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Greece Forecasts Growth of 2.7% in 2017

The Greek ParliamentThe Greek Parliament

After more than half a decade of grueling, austerity-driven recession, Greece has forecast economic growth in 2017, in what would be its first annual rebound in seven years.

Europe’s most indebted country will see growth of 2.7% next year partly as a result of an upsurge in tourism, according to the draft budget that Athens’s leftist-led coalition submitted in parliament Monday evening, EU News reported.

 “We are at a turning point at which we can say, with certainty, that we are leaving the recession behind us,” the national economy minister, Giorgos Stathakis, said last week.

The blueprint, which officials hope will form the basis of talks when lenders begin a second review of the economy later this month, is expected to highlight better-than-expected tax revenues and renewed interest in investments under the country’s privatization program.

Insiders said Greece would easily meet its bailout goal of achieving a surplus–excluding debt-servicing costs–of 0.5% GDP this year. Its draft budget is projecting a 1.75% surplus for next year in line with last summer’s €86 billion ($96.64 billion) rescue program.

But private-sector economists derided the optimism as yet another attempt by a Greek government to project a narrative of success.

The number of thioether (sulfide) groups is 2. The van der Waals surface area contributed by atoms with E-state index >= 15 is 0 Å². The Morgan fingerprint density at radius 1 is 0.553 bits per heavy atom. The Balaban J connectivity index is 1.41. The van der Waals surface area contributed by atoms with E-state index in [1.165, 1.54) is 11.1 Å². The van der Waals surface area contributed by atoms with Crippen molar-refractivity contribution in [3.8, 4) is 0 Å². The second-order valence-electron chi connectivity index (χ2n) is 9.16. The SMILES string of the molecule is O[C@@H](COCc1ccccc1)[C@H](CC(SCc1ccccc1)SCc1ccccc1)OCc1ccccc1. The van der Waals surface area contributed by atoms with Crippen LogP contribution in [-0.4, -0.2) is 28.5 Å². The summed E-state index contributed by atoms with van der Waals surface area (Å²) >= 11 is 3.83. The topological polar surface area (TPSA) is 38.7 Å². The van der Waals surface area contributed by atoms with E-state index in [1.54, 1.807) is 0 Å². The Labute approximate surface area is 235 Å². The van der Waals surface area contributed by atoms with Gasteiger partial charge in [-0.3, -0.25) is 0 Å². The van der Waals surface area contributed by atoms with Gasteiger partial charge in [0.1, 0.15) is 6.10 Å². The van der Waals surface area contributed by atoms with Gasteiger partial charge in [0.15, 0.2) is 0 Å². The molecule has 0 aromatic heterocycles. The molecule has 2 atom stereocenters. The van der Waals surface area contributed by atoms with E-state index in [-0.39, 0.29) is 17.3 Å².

Greece’s economy, said Theodore Pelagidis, a senior fellow at the Washington-based Brookings Institution, “is trapped in an unfortunate no-reforms, no-growth, lack-of-demand equilibrium.” Outside official circles, most are persuaded that next year’s growth will not surpass 0.6%.

Similar skepticism has been expressed by international lenders who have poured more than €300 billion into Greece since its near economic collapse in late 2009.

The International Monetary Fund, which believes true economic recovery is only possible when the country’s staggering debt pile is forgiven, says while Athens has accomplished impressive fiscal consolidation, slashing primary and current account deficits, growth remains elusive.

Since the onset of the crisis, Greece has been thrown into a depression-era decline with the loss of a quarter of its national output and unemployment peaking at 28%.

In a mission statement citing the findings of an official staff visit last month, the organization said it expected joblessness–now down to 23%–to stay in the double digits until the middle of the century.

“Looking forward, growth prospects remain weak and subject to high downside risks,” it said.

Prime Minister Alexis Tsipras, whose own popularity has plummeted with the embrace of belt-tightening in return for last summer’s lifeline, has based his political fortunes on attaining debt relief by year’s end.

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